"She's a real bad guy."

Scene Stealers 2020

'The Boys': How Stormfront shocked superhero TV in 2020

In Amazon's 'The Boys,' superheroes are dangerous. That's no more true than in Stormfront, a secret Nazi turned electric superheroine played by Aya Cash.

It was the fifth time a reporter asked about "girls get it done" that you knew Stormfront was done, too.

In the second season of Amazon's popular superhero drama The Boys, You're the Worst star Aya Cash came as a shock to the system as the lightning "superheroine," Stormfront. Her recruitment as the third woman in the superhero team The Seven also kicked off a PR campaign angled on women's empowerment.

But Stormfront presented an extra wrinkle to the narrative. Rebellious and willing to thumb her nose at the machinery propping her up, she became an overnight favorite both to the show's in-universe masses as well as our real world's binge-watching audience. It wasn't until Stormfront made her true self known that we realized that the joke was on us.

Stormfront was a true villain: an ex-Nazi seeking to use her powers to promote white supremacy.

Scene Stealers is a celebration of the best supporting TV and movie characters in 2020. Chosen by us, and ranked by you.

Aya Cash, as "Stormfront" in 'The Boys' Season 2.


It isn't a mistake that Stormfront's namesake also belongs to a real and enduring online hate forum, nor is it a coincidence that Stormfront is scary good at memes and social media. Stormfront is The Boys' avatar for modern, 21st century neo-Nazism. Less Ku Klux Klan and more "Proud Gal," Stormfront's radicalism compliments Homelander's more traditional, mainstream conservatism.

Stormfront is not only powerful and nigh unstoppable, she's also wildly charismatic. Her legions of followers tune into her social media livestreams, and her silver tongue empowers her to successfully shift the blame of civilian deaths on an immigrant refugee. (Deaths that were all her doing, by the way.) Additionally armed with militant white feminism, Stormfront is a deadly cocktail that's easy to hate, and Aya Cash plays the character perfectly.

"She's a real bad guy," Cash told Inverse in September while promoting the release of Scare Me. In comparing Stormfront to her roles on the FX series You're the Worst and Scare Me, where Cash plays a successful novelist who makes a male writer deeply insecure, the actor notes that "Stormfront is a different beast" despite sharing similar surface qualities of "ballsy, no-filter women who say whatever's on their mind."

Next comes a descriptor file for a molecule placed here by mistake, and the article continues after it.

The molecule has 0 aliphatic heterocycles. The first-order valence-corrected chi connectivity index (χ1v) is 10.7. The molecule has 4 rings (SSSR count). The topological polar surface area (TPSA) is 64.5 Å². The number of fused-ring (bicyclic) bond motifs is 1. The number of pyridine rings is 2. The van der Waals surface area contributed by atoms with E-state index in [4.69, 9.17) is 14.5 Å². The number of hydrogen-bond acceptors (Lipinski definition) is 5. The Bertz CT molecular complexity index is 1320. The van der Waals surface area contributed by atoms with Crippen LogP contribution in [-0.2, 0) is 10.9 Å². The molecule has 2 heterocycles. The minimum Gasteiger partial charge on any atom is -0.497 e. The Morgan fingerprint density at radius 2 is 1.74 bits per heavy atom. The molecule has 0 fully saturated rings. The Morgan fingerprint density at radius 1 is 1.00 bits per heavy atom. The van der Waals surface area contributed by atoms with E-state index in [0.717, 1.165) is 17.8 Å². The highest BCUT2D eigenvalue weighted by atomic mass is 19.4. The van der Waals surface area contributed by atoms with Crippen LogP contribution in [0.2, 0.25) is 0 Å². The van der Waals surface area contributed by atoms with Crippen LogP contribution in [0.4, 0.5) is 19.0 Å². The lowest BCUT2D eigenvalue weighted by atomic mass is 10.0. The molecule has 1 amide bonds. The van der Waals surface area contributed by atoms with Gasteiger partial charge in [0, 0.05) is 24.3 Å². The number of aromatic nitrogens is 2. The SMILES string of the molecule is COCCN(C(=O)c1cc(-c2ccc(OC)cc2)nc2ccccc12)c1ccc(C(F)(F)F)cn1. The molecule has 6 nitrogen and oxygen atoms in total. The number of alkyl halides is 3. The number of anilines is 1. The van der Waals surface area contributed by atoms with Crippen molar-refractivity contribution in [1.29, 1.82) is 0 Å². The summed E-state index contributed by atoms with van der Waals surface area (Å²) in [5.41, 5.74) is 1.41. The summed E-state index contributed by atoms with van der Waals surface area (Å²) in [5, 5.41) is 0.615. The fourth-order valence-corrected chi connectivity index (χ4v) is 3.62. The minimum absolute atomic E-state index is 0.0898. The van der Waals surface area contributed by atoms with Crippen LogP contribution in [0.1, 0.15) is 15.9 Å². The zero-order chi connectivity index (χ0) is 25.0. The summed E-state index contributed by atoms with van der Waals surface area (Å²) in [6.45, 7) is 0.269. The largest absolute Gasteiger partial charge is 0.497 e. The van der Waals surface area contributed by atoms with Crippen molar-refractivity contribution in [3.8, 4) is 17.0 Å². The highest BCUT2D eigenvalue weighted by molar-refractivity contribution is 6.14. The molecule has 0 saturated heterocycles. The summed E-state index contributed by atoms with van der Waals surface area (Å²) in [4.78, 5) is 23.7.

“Her good qualities and bad qualities actually can go hand-in-hand.”

"I think her good qualities and bad qualities actually can go hand-in-hand," Cash said, before adding, "Well, good is relative." (She comically cringed at this part in our Zoom call.) "They take up space in a room and are not intimidated by men who have a lot of confidence in themselves. Even in their insecurities, there's a drier sense of humor."

Gender-flipped into a woman from the original comic by Garth Ennis and Darick Robertson, Stormfront is a Nazi disguised as a superhero — which, if you ask famed comic book writer Alan Moore, isn't such a big leap. In a 2017 interview with Brazillian magazine Folha de São Paulo, the writer of celebrated comics like Watchmen, V For Vendetta, and Batman: The Killing Joke lamented the popularity of superheroes.

"I think the impact of superheroes on popular culture is both tremendously embarrassing and not a little worrying," said Moore.


Moore believes there's a DNA of white supremacy in the superhero genre, and that iconic characters like Superman and Batman "are still very much white supremacist dreams of the master race." He goes on to call D.W. Griffith's Birth of a Nation "the first American superhero movie, and the point of origin for all those capes and masks."

Alan Moore doesn't speak for all comic book writers, but you'd be hard-pressed to find anyone whose subversive, era-defining works continue to shape popular culture some 30 years later. While The Boys doesn't formally recognize Alan Moore, it owes a great deal of debt to him. And the existence of Stormfront is unshakably Moore's nightmares — and American white supremacists' dreams — come true.

Stormfront is The Boys' thesis distilled to a single character. Certainly, the show hinges a lot on Homelander, a masculine parody of Superman who aggressively fights on behalf of American imperialism (one of the first major threads the show gives Homelander is convincing the government to use The Seven in national defense). But Stormfront is a little more insidious.

As another comic book writer, Gene Luen Yang, told Inverse in May, the seeds of Nazism came from America. (Writer Madison Grant's book The Passing of a Great Race was a big favorite of Adolf Hitler.)

"Nazis built their ideologies on American ideas," Yang said. "So when America went to fight Nazis, we’re fighting a version of ourselves."

In perhaps the darkest idea ever presented in a mainstream superhero show, The Boys is practically telling us that Stormfront may be the most American superhero in western canon. For Aya Cash, well, she's hoping to try something different next.

"What I want to do next is play a sweet, kind person," Cash told Inverse. "Even though I do love these roles."

Scene Stealers is a celebration of the best supporting TV and movie characters in 2020. Chosen by us, and ranked by you.

Inverse/Chris Barker
Inverse/Chris Barker

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